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Updated on May 11, 2012
It’s no secret that a run around the block can be very rewarding for an individual. However, some are turning that “me” time into something more than just a therapeutic jog. It’s called eco-running, and according to Wikipedia, it is the variation of recreational running in which the participant collects litter on the surrounding path.
Stop your run to pick up trash? This might sound like a good way to throw off your pace and keep you from making that next PR. But for Samuel Huber, running isn’t about personal goals.
Known as the Eco-Runner, Huber has taken the term eco-running to the next level. Together with his wife, Huber has created a website dedicated to this fitness philosophy—mixing a cardio workout with the act of giving back to the community by keeping it clean. We caught up with him last week via email to learn more about this inspiring mindset.
When did you start eco-running?
I started eco-running in the spring of 2007. I realized, shortly after moving to the city of Milwaukee, that our urban landscapes are rather overrun with litter. I noticed it even more as I began running different routes throughout the city. Having trash brush up against me as I ran was too much to handle. Therefore, the start of Ecology Runner.
What inspired the name Eco- or Ecology Runner?
The inspiration came while running down a trail from Lake Park to Bradford Beach on the eastside of Milwaukee, I looked into the woods and was shocked at the amount of trash I saw. As far as the eye could see, there was litter mixed amongst the leaves, hung up on branches, and blowing through the fallen debris. I thought, “How ridiculous; someone has to do something about this.” No one else was around, so I picked up a plastic bag stuck on a tree and DID something about it.
Later that night, I recalled my act and thought about how good it felt to clean up, and how nice it looked after I was done. I loved my run, and the positive environmental change that I made, however small. The name, Ecology Runner, came along shortly after I decided others needed to know; the website followed.
What do you have to say to those who believe eco-running would disturb their pace?
Well, I always mention that ecology runners are a different breed of runner. In my philosophy, I mention the environment over ego ideal. Think about your weekly running routine. Whether it’s 20, 50, or more than 80 miles per week, those hours add up to a lot of “me” time. Therefore, I’ve thought about what I can do to change this; combining this “me” time with the bigger picture. I am always in training, so I never consider a few stops along the way detrimental to my fitness. I consider those stops a pleasure.
Eco-runners look beyond their watch, pace, PR and internal goals. They run in awe of the natural beauty that surrounds them. As much as they appreciate nature, they also realize its delicacy. Furthermore, eco-runners know they can make a difference. They add environmental awareness and sustainability to their list of running goals. They beautify our world while they run.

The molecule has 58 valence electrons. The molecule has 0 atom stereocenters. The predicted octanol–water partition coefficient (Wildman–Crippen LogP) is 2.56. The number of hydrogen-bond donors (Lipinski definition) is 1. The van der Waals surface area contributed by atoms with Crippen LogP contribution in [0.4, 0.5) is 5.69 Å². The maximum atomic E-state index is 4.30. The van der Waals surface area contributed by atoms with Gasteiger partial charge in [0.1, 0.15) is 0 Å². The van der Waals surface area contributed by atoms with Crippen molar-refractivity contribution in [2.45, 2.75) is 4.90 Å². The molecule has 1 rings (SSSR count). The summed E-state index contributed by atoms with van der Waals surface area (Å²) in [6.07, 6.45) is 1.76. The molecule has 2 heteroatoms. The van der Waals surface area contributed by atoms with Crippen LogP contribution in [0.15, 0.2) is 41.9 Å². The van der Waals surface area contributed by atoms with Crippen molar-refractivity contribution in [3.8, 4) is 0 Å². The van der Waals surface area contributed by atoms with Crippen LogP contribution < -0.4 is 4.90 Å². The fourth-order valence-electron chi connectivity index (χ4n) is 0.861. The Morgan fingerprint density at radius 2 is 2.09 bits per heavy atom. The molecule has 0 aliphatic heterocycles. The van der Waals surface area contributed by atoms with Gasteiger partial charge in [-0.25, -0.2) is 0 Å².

Can you eco-run on a treadmill? Using a treadmill altogether doesn’t seem very eco-friendly…
Nope. Did you know that out of all motorized pieces of fitness equipment, treadmills use the most energy? You’ll pile up your CO2 emissions in a hurry on one of those beasts. Avoid.
What is the strangest/unbelievable piece of litter you have ever encountered?
A stove, refrigerator, and microwave lumped together in the ditch. The fridge was still full of food. Not a pretty site; and it took more than me to take care of that mess (I called for reinforcements, the local salvage yard).
What are some tips for folks who would like to start eco-running?
Use up the plastic bags you have lying around your house for your eco-runs. Once those are gone, use a reusable bag and wash it, or purchase biodegradable bags. Enjoy nature, take pride in the good deed, don’t worry about time, and feel the deep burn from the frequent squats you’ll be performing (hee).
What is your favorite kind of running shoes? How do you apply your eco-friendly lifestyle to your footwear?
I am a huge advocate of the natural running style; therefore, my go-to shoes are Newton Running shoes. I love this company! I’ve worked with Danny and Jennifer Abshire, as well as members of the Newton staff, and they are really stand-up, respectable, and kind people. Newton Shoes provide the most natural form of running while protecting the foot from injury. They promote proper foot strike, balance, weight return and posture. They also look amazing!
In addition, they are a very socially responsible company and implement the following environmentally-friendly features in each pair of shoes: 100% recycled yarn shoe laces, 100% recycled webbing ECOPET Recycled insole topcover that also incorporates anti-friction and anti-bacteria technology, a minimum of 10% recycled outersole rubber, 100% post consumer recycled material shoebox and soy ink, (please reuse or recycle this shoe box), no hang-tags and a reusable Newton 10 Laws to Running Better shoe divider.
[Image via Flickr]